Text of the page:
Sossa v. Diaz, 729 F.3d 1225, 1229-30 (9th Cir. 2013)(internal citations omitted).[3] Bills v. Clark, 628 F.3d 1092, 1097 (9th Cir. 2010), outlines the Ninth Circuit's two-part test for determining if a mental illness or impairment warrants equitable tolling:

(1) First, a petitioner must show [her] mental impairment was an "extraordinary circumstance" beyond [her] control... by demonstrating the impairment was so severe that either (a) petitioner was unable rationally or factually to personally understand the need to timely file, or (b) petitioner's mental state rendered [her] unable personally to prepare a habeas petition and effectuate its filing.
(2) Second, the petitioner must show diligence in pursuing the claims to the extent [she] could understand them, but that the mental impairment made it impossible to meet the filing deadline under the totality of the circumstances, including reasonably available access to assistance....

628 F.3d at 1099-1101 (emphasis in original)(footnotes omitted).

A habeas petitioner should receive an evidentiary hearing when she makes a good faith allegation that, if true, would entitle her to equitable tolling. Stewart v. Cate, 734 F.3d 995, 1007 (9th Cir. 2013); Roy v. Lampert, 465 F.3d 964, 969 (9th Cir. 2006). In determining whether a pro se petitioner's allegations warrant an evidentiary hearing, the court liberally construes her allegations. Roy, 465 F.3d at 970. Additional factual development is required where the current record "does not clearly answer" the question of whether, inter alia, extraordinary circumstances caused the untimely filing and where it thus cannot be conclusively determined that the petitioner is not entitled to equitable tolling. Porter v. Ollison, 620 F.3d 952, 961-62 (9th Cir. 2010); see also Munoz v. Smith, 2013 WL 5228220, slip op. at *2 (9th Cir. Sept. 18, 2013) (unpublished). When mental illness or impairment is alleged, the record must be adequately developed as to that condition before the district court properly can rule on the equitable tolling issues. See, e.g., Laws, 351 F.3d at 924.

2. Petitioner should be permitted to develop the record on the equitable tolling issue with the assistance of counsel.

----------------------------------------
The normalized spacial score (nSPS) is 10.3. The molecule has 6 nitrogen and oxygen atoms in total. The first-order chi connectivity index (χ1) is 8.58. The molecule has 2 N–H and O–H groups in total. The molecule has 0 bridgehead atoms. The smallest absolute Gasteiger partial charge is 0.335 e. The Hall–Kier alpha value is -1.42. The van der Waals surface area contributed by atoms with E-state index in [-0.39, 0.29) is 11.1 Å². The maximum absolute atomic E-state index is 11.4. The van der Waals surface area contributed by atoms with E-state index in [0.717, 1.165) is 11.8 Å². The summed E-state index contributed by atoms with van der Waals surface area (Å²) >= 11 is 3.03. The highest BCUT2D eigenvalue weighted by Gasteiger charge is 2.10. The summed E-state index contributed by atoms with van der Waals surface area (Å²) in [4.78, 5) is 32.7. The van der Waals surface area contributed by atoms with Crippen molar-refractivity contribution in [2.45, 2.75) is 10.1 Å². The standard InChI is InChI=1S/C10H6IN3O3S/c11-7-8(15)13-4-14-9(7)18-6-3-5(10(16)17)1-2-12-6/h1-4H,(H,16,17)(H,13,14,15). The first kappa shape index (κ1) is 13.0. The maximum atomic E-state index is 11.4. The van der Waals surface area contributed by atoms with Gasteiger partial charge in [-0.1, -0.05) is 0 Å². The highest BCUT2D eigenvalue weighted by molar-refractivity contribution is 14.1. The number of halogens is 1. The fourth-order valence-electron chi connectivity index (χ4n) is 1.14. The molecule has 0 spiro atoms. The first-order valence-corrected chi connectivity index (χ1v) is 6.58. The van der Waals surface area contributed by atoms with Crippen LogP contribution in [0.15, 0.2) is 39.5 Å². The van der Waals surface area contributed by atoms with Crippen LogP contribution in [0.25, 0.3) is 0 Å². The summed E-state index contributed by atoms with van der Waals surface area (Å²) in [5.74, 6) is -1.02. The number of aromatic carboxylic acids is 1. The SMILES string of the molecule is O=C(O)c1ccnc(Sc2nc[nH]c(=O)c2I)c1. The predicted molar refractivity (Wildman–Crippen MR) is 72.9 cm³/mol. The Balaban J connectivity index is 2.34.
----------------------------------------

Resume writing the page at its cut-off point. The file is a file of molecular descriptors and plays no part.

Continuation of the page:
A declaration by Eleanor Sarmiento, a lay inmate assisting Winston, suggests that Sarmiento's mistaken belief that Winston's state direct appeal was timely at least in part caused her to not file the federal habeas petition before the expiration of the limitations period. In isolation and without regard to other factors, this alleged circumstance of error or miscalculation typically would not provide a basis for equitable tolling. See, e.g., Spitsyn v. Moore, 345 F.3d 796, 799 (9th Cir. 2003). But Sarmiento's declaration also reflects that she based her initial understanding of the prior state court procedural history on what was stated to her by petitioner.[4] The Court cannot determine on the present record the extent to which any alleged mild mental retardation or mental illness potentially may have impacted petitioner's ability to provide material information to the inmate assisting her, perhaps causally contributing to the untimely filing.

The Court is sensitive to the inherent difficulty faced by a lay inmate with an alleged mental illness or impairment in litigating the extent of her limitation, even with the assistance of another inmate. Moreover, under the applicable regulations, the petitioner is permitted to access her institutional medical records only under limited supervised circumstances in the prison medical department; she may not take a copy of her records outside the medical department, and no other inmate may see her medical records or obtain prior medical records from outside the institution. A lay inmate assisting the petitioner of course likely would not be qualified to provide competent expert evidence independently assessing the petitioner's mental health and capability-over and above her own lay observations of how the petitioner appeared to her. Thus, even where an evidentiary hearing is not required, appointment of counsel generally is advisable so that an adequate medical record can be developed in connection with the petitioner's mental health and residual functional capacity.